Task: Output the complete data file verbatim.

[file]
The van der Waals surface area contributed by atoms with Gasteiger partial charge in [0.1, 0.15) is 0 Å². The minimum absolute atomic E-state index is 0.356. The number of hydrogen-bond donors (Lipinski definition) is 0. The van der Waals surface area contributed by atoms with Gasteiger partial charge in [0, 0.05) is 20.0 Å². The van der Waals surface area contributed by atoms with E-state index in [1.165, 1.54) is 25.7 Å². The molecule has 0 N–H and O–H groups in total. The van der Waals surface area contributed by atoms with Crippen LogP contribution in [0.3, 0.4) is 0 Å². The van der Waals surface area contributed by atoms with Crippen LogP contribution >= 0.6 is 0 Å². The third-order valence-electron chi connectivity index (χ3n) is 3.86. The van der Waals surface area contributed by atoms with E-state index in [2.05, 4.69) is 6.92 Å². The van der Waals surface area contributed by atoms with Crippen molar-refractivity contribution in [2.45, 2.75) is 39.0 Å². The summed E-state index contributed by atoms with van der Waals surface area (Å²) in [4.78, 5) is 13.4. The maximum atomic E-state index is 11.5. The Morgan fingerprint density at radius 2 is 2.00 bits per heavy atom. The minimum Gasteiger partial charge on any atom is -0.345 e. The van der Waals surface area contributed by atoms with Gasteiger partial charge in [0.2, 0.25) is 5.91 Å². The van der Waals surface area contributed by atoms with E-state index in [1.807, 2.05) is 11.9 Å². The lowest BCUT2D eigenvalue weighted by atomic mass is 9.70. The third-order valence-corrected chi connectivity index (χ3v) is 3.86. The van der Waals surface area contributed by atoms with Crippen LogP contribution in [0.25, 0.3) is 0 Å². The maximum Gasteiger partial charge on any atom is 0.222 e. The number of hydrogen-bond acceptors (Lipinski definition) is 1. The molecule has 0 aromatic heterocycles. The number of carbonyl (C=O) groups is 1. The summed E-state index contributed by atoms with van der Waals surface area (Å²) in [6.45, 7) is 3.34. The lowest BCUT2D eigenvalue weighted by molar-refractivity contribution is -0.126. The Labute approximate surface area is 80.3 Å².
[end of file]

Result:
The van der Waals surface area contributed by atoms with Gasteiger partial charge in [0.1, 0.15) is 0 Å². The minimum absolute atomic E-state index is 0.356. The number of hydrogen-bond donors (Lipinski definition) is 0. The van der Waals surface area contributed by atoms with Gasteiger partial charge in [0, 0.05) is 20.0 Å². The van der Waals surface area contributed by atoms with E-state index in [1.165, 1.54) is 25.7 Å². The molecule has 0 N–H and O–H groups in total. The van der Waals surface area contributed by atoms with Crippen LogP contribution in [0.3, 0.4) is 0 Å². The van der Waals surface area contributed by atoms with Crippen LogP contribution >= 0.6 is 0 Å². The third-order valence-electron chi connectivity index (χ3n) is 3.86. The van der Waals surface area contributed by atoms with E-state index in [2.05, 4.69) is 6.92 Å². The van der Waals surface area contributed by atoms with Crippen molar-refractivity contribution in [2.45, 2.75) is 39.0 Å². The summed E-state index contributed by atoms with van der Waals surface area (Å²) in [4.78, 5) is 13.4. The maximum atomic E-state index is 11.5. The Morgan fingerprint density at radius 2 is 2.00 bits per heavy atom. The minimum Gasteiger partial charge on any atom is -0.345 e. The van der Waals surface area contributed by atoms with Gasteiger partial charge in [0.2, 0.25) is 5.91 Å². The van der Waals surface area contributed by atoms with E-state index in [1.807, 2.05) is 11.9 Å². The lowest BCUT2D eigenvalue weighted by atomic mass is 9.70. The third-order valence-corrected chi connectivity index (χ3v) is 3.86. The van der Waals surface area contributed by atoms with Crippen LogP contribution in [0.25, 0.3) is 0 Å². The maximum Gasteiger partial charge on any atom is 0.222 e. The number of hydrogen-bond acceptors (Lipinski definition) is 1. The molecule has 0 aromatic heterocycles. The number of carbonyl (C=O) groups is 1. The summed E-state index contributed by atoms with van der Waals surface area (Å²) in [6.45, 7) is 3.34. The lowest BCUT2D eigenvalue weighted by molar-refractivity contribution is -0.126. The Labute approximate surface area is 80.3 Å².